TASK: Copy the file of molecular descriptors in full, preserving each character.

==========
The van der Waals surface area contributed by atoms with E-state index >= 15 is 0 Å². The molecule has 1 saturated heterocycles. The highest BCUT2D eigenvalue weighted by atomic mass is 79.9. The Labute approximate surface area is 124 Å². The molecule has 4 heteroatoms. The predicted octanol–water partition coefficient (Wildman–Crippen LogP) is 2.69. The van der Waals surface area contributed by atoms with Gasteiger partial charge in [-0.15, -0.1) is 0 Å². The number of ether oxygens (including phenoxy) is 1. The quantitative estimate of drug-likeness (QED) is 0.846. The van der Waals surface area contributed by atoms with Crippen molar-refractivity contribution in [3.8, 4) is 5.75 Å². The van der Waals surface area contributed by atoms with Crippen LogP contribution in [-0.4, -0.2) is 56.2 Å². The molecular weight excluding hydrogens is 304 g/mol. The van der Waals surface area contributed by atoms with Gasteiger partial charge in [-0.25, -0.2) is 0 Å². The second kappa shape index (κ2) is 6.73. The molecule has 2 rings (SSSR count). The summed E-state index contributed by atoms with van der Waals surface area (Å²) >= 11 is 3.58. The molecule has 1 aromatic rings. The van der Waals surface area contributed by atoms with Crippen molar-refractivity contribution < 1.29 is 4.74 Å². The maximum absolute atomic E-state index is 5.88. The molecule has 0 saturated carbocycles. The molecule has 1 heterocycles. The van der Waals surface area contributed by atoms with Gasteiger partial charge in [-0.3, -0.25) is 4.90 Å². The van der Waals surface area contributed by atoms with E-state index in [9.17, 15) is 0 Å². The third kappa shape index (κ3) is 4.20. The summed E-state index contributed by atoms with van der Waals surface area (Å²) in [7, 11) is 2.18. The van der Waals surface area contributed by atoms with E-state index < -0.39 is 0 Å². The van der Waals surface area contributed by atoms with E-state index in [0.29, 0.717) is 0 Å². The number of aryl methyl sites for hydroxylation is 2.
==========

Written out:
The van der Waals surface area contributed by atoms with E-state index >= 15 is 0 Å². The molecule has 1 saturated heterocycles. The highest BCUT2D eigenvalue weighted by atomic mass is 79.9. The Labute approximate surface area is 124 Å². The molecule has 4 heteroatoms. The predicted octanol–water partition coefficient (Wildman–Crippen LogP) is 2.69. The van der Waals surface area contributed by atoms with Gasteiger partial charge in [-0.15, -0.1) is 0 Å². The number of ether oxygens (including phenoxy) is 1. The quantitative estimate of drug-likeness (QED) is 0.846. The van der Waals surface area contributed by atoms with Crippen molar-refractivity contribution in [3.8, 4) is 5.75 Å². The van der Waals surface area contributed by atoms with Crippen LogP contribution in [-0.4, -0.2) is 56.2 Å². The molecular weight excluding hydrogens is 304 g/mol. The van der Waals surface area contributed by atoms with Gasteiger partial charge in [-0.25, -0.2) is 0 Å². The second kappa shape index (κ2) is 6.73. The molecule has 2 rings (SSSR count). The summed E-state index contributed by atoms with van der Waals surface area (Å²) >= 11 is 3.58. The molecule has 1 aromatic rings. The van der Waals surface area contributed by atoms with Crippen molar-refractivity contribution < 1.29 is 4.74 Å². The maximum absolute atomic E-state index is 5.88. The molecule has 0 saturated carbocycles. The molecule has 1 heterocycles. The van der Waals surface area contributed by atoms with Gasteiger partial charge in [-0.3, -0.25) is 4.90 Å². The van der Waals surface area contributed by atoms with E-state index in [9.17, 15) is 0 Å². The third kappa shape index (κ3) is 4.20. The summed E-state index contributed by atoms with van der Waals surface area (Å²) in [7, 11) is 2.18. The van der Waals surface area contributed by atoms with E-state index < -0.39 is 0 Å². The van der Waals surface area contributed by atoms with E-state index in [0.29, 0.717) is 0 Å². The number of aryl methyl sites for hydroxylation is 2.